Canada casting doubts on anti body tests
COVID-19 antibody tests that deliver a result on the spot are unreliable enough that they should stop being used immediately, according to new Canadian-led research. The research, which was published Wednesday in The BMJ, involved a review of all known studies about the effectiveness of the antibody tests.
Finding dependable information was not easy. The researchers ended up with 40 studies to look over, 70 per cent of which came from China. Most of the studies were found to have been designed in a way that could create a bias in the results, and about half had not been peer-reviewed.
Still, the researchers say the studies were enough for them to reach one clear conclusion: there are "major weaknesses" in the existing evidence supporting the use of blood tests that do not process their samples in laboratory settings. "The evidence does not support the continued use of existing point-of-care serological tests for COVID-19," they wrote.
The new research pours even more cold water on the idea [immunity passports], finding that the serological tests have relatively high error rates. These errors can take the form of false positives, where the disease is said to be found in someone who does not have it, or false negatives, where an infected person's antibodies do not show up in the results.
The researchers found that the studied serological tests fared relatively well when it came to avoiding false positives, with this happening between 0.3 per cent and 3.4 per cent of the time. False negatives were a much bigger problem, with some tests failing to detect COVID-19 antibodies in up to 34 per cent of all those tested who had been infected.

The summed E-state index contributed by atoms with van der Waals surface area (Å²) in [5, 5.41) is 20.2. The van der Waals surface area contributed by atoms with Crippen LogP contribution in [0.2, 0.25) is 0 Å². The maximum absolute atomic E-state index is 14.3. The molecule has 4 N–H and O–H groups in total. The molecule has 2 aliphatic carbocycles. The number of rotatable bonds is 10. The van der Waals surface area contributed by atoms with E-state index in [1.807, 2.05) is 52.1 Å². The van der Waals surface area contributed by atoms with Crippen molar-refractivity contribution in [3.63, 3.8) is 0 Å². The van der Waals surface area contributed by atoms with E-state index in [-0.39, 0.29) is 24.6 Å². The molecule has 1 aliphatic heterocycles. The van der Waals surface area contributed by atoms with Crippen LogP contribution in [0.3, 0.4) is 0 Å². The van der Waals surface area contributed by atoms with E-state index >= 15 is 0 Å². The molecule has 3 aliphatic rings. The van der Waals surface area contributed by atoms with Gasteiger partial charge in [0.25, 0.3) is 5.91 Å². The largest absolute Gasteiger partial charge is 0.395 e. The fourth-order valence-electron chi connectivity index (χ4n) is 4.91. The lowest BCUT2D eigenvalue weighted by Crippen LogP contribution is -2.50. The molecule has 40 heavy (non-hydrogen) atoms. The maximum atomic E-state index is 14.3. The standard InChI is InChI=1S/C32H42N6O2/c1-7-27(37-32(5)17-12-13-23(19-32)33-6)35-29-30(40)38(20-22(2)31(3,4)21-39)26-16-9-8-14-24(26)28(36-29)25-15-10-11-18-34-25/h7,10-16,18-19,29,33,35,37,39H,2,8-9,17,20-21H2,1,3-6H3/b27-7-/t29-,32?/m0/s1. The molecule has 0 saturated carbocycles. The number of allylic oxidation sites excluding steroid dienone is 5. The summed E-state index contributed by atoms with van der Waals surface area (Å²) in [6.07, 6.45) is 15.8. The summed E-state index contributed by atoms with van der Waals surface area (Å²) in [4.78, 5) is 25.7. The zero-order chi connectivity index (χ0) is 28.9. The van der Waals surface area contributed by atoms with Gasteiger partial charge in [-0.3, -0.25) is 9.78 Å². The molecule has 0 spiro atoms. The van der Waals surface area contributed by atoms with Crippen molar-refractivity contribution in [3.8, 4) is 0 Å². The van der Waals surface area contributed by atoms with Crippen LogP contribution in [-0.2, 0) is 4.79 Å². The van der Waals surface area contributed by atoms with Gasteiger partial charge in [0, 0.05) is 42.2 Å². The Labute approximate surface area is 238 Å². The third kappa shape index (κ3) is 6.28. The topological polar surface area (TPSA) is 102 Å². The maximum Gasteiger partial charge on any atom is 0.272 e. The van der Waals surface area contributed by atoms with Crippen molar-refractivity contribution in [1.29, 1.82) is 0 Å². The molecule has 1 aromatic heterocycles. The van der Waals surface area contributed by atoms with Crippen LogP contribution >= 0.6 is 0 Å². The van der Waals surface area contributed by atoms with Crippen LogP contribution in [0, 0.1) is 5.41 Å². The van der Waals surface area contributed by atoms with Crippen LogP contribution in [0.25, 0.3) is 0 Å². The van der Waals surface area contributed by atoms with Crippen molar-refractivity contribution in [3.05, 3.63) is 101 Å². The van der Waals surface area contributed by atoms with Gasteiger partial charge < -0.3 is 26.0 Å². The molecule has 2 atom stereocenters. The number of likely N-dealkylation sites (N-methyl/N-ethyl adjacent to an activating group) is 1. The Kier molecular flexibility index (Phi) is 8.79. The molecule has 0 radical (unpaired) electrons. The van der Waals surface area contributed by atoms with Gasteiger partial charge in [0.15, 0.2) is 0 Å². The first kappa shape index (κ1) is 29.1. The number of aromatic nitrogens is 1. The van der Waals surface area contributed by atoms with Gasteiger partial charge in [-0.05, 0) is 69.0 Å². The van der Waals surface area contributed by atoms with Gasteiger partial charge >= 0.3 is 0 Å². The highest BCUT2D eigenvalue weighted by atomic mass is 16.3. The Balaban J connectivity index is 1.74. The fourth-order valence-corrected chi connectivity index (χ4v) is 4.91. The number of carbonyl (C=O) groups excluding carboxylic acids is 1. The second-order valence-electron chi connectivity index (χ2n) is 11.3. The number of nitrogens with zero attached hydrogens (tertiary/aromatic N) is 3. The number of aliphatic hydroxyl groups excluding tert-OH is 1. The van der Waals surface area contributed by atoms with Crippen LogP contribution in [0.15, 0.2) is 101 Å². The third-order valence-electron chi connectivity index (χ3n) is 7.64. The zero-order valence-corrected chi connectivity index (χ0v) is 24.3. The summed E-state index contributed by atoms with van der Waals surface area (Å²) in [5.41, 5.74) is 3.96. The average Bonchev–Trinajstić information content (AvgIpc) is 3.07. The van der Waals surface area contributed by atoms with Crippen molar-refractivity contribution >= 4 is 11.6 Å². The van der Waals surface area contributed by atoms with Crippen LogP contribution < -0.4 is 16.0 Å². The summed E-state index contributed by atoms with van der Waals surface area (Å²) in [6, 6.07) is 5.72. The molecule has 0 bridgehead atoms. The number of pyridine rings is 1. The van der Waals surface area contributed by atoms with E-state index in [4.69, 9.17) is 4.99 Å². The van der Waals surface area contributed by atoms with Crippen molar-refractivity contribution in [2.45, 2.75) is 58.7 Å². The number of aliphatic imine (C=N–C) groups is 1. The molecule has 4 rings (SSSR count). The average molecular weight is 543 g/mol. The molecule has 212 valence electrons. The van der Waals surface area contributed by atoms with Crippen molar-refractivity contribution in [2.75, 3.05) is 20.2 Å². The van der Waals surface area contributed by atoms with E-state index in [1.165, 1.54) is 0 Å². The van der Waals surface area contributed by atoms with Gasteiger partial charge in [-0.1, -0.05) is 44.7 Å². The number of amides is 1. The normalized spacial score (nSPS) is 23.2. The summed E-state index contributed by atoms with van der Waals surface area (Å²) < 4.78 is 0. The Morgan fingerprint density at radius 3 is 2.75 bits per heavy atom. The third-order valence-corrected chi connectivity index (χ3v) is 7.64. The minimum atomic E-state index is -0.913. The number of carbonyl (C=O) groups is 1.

The tests that presented the most false negatives were those of the lateral flow immunoassay (LFIA) variety – the type being considered for use in immunity passports because its lack of a need for lab processing makes it quicker and cheaper than the alternatives. In the U.S., the Centers for Disease Control and Prevention have warned that antibody tests can deliver false results up to 50 per cent of the time.
According to the researchers, their findings suggest that if LFIA tests are given to 100 people who have had COVID-19 and 900 who have not, 34 of those with the antibodies will be wrongly told they do not have them, and 31 of those without will be wrongly told they do.
Just get rid of air crafts ugh
On Wednesday, Nova Scotia Health Authority advised of potential exposure on WestJet flight WS 248 on Friday from Toronto to Halifax. The flight departed Toronto at 10 a.m. and landed in Halifax at 1:04 p.m. NSHA notes while anyone on the flight could have been exposed, based on public health’s investigation to date, passengers in rows 16-21 who were seated in seats A-C are more likely to have had close contact. Passengers in these seats are asked to call 811 for advice.
Erm, don't they know who was on the flight? Is this the level of 'contact tracing' that's going to stop the spread??? wtf.
Now is the time to start building high speed rail lines. Much easier to social distance (add more cars), plenty room for air filters or simply leave the windows open.
Oh and happy Canada day! I spend mine cycling. It was actually a bit more quiet on the trails (36c full sun today) however the river was crazy. I have never seen so many people floating down on whatever they could find. It might be a bit safer for covid19 but I've seen a lot of very red people lol. Sun burned all over. Every access point to the river was packed with cars. Rafts tied together floating down in groups up to 20 people. Tons of rental canoes and kayaks as well, people will be transported back in cramped vans :/ Golf courses along my route were busy, as well as the conservation areas. Now hoping the fireworks tonight don't set anything on fire, everything is very dry. Heat warnings are in effect, temperatures will stay above 30c for the next 7 days with very little chance of rain.
My pool reached 86F / 30c today...